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Purchasing a marimba can be extremely intimidating when you see the price ranges between ten and twenty thousand dollars.

Most people do not have the budget to pay the price of an automobile for a musical instrument. Fortunately, there are other options that teachers and their students may consider when beginning the process of purchasing an instrument. Here are some helpful ideas.

1) Consider a used instrument: There are many instruments on the market that are used. It is always nice to have something new but used marimbas can offer some very unique qualities. First and foremost, rosewood marimba bars often sound better with age as the wood matures. As a matter of fact, some marimba companies age their rosewood ten years before making an instrument. The aging of the wood tends to make them richer and more resonant, very similar in concept to fine wine! Used instruments will also be much cheaper. Sometimes you can find people who are trying to get rid of their instrument at a very cheap price. You just have to be diligent and look in a lot of different places.

2) Try eBay: The Internet is an amazing place to look for used instruments. Often times there are multiple marimbas for sale on sites such as eBay. Do an eBay search or a Google search for “used marimbas.” Always keep in mind that the rosewood marimbas will always be the most expensive and they will sound the best.

3) Consider a smaller instrument: Marimbas come in many sizes. The five octave marimbas will always be the most expensive. Look for a “four and a third” octave marimba or a “four and a half” octave marimba. The smaller instruments will be much cheaper. There are even four octave marimbas on the market.

4) Consider an acoustalon marimba: An acoustalon marimba has bars that are made out of a very hard composite material. They are always much cheaper than a rosewood marimba and they still have a nice sound. I have actually found that acoustalon marimbas can be much louder than rosewood when you play with a lot of force. So, if you like volume and a cheaper price, this may be the way to go! The only downside of an acoustalon is that you lose the beautiful and rich depth of a rosewood marimba sound.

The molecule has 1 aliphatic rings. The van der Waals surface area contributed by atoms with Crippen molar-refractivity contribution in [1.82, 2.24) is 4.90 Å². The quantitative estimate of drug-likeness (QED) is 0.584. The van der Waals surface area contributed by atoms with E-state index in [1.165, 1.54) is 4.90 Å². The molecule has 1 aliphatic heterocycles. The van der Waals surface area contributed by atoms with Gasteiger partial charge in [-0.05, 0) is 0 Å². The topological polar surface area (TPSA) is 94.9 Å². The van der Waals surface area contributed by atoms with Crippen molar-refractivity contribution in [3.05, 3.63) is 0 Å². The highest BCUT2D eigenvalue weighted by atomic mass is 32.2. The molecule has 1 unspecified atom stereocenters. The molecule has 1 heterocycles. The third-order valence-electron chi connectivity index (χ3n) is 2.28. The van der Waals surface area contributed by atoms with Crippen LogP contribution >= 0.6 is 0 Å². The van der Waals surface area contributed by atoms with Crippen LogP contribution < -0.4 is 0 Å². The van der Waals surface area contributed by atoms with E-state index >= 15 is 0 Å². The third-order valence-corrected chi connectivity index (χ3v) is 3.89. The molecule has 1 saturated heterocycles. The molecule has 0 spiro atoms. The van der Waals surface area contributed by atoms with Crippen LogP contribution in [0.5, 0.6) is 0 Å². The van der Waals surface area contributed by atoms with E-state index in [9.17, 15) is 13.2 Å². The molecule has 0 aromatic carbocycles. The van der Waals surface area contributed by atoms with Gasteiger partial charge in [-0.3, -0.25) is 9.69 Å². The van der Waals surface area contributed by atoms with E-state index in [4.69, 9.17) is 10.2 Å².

5) Contact drum and bugle corps: At the end of every season after DCI, drum corps sell off most of their inventory of mallet instruments because they get new ones from the major companies every year. They often sell them at very cheap prices. If you contact them in September after the drum corps season is over, they will send you a price list. These instruments will always be acoustalon because rosewood does not hold up well outside in the weather.

6) Contact other schools: Sometimes there are other high schools or even colleges who have recently bought new equipment and they are looking to sell their old marimba. It never hurts to make a call and ask.

7) Always look for a strong frame: You will get the most out of your money if you purchase a marimba that has a strong frame. You will waste your money if your marimba is collapsing after you buy it. Look for metal and sturdy frames.

8) For college students, use a student loan: Student loans are for books, tuition, equipment, and supplies. So, this is perfectly legal if the student is majoring in music and/or percussion. It can be considered a necessity for your student’s college education. This way the sting of having to come up with large sums of money all at once is abolished. This is exactly what I did!

Whatever you do, don’t let your students give up on their search because of the intimidating sticker prices on new marimbas. Exploring all of the options above greatly increases your students chances of being able to purchase a marimba that he or she is satisfied with.

In 2016, The Huffington Post called Kevin Lucas “the most talented percussionist since Lionel Hampton, Ginger Baker, and Tito Puente.” He has been nominated for 38 music industry awards for his Echoes in the Sand album, and he won the 2016 American Songwriting Awards. Lucas performed with the Madison Scouts Drum and Bugle Corps from 1992-1994, and won the DCI Midwest Individuals in 1994 for keyboard percussion.



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